Experimenting with stippling

Hello, i've been trying out something new lately. It seems like stippling has been kind of trending in social media lately, so i felt like jumping on the bandwagon. Stippling is for those who don't know, a series of "dots" used to create a depth through lightning/shadows. For example higher density of dots is used to create shadows. It's often confused with pointilism, which is almost the same, but tries to blend the dots by so that they don't become noticeable.

Stippling example of dark to light.

 But i wanted to do my own take on it because i feel like stippling creates rather static images. As simple dots do not convey motion or add particular depth to the image. As such they often result in flat images. So instead of using a mechanical marker i tried using a brush marker. Which i use to make small teardrops in different size and length. Which gives off a more organic and dynamic expression. On a technical level it resembles cross-hatching a lot because i draw organized lines of brush marks that curves around the shape.

#1 Attempt
So this is from a photo i've taken from the church in Kristiansand. I thought the silhouette would make an interesting subject. But the first attempt is always doomed to be a failure. I learned that organized brush marks look better than randomly placed ones and that it's better to use many small brush marks rather than big ones.

 For this picture i wanted to draw an androgynous face with strong and unique features. However the face turned out really askewed since i didn't use reference. (Note: always use reference!). As you can see i never finished it. The hair and concaveness of the cheeks turned out really nice though.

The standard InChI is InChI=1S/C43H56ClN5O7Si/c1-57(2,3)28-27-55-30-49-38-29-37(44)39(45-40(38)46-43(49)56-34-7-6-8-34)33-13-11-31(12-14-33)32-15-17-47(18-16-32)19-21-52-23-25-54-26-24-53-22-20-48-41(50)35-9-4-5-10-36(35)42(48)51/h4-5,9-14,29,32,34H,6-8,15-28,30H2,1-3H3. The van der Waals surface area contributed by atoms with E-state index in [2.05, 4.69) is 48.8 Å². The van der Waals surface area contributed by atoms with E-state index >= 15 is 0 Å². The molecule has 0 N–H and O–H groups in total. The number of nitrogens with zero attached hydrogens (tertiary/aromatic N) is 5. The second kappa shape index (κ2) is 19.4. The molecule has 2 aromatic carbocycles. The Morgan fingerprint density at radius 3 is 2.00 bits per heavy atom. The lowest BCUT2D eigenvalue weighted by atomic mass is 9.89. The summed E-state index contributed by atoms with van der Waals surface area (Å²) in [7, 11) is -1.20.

While i'm pretty happy with the brushwork this time, the design is just so boring. I really can't help myself against my super-critical mindset. I feel like i need to practise design.

Practise Design
So uhh yeah i guess i'm gonna pursue this stippling a little further since it's pretty fun, but i'm gonna practise design as well. I think i could do well if i studied illustrations by Esra Røise. Since she's pretty good at design. So i'll use her for inspiration and see if i can learn anything from studying her pictures.

I think her design is pretty strong in terms of framing, style and purposely leaving artistic "mistakes". So i'm gonna try and pick up on those aspects.


So i did a few studies on works by Esra Røise and got back to drawing. I've picked up a couple of tricks, such as intentionally leaving out areas that simply vanish. A trademark is that she often doesn't render the second eye, leaving a blank iris. Everything else is simplified. Another interesting thing about her illustrations is that her "inner frame" is almost always the same, great space on the bottom and tight on the top. Usually with a white/grey border tone that's difficult to discern from each other.

Generally speaking i think "less is more" applies to her illustrations. So i tried a more minimalistic approach, with only details left on the important areas such as the eyes, nose and lips.

So i got a little critique from /ic/ drawing board and it seems like my drawing suffered from readability. So i unified and removed several elements to make it more simple. I feel more confident about the newer version.

No comments:

Post a Comment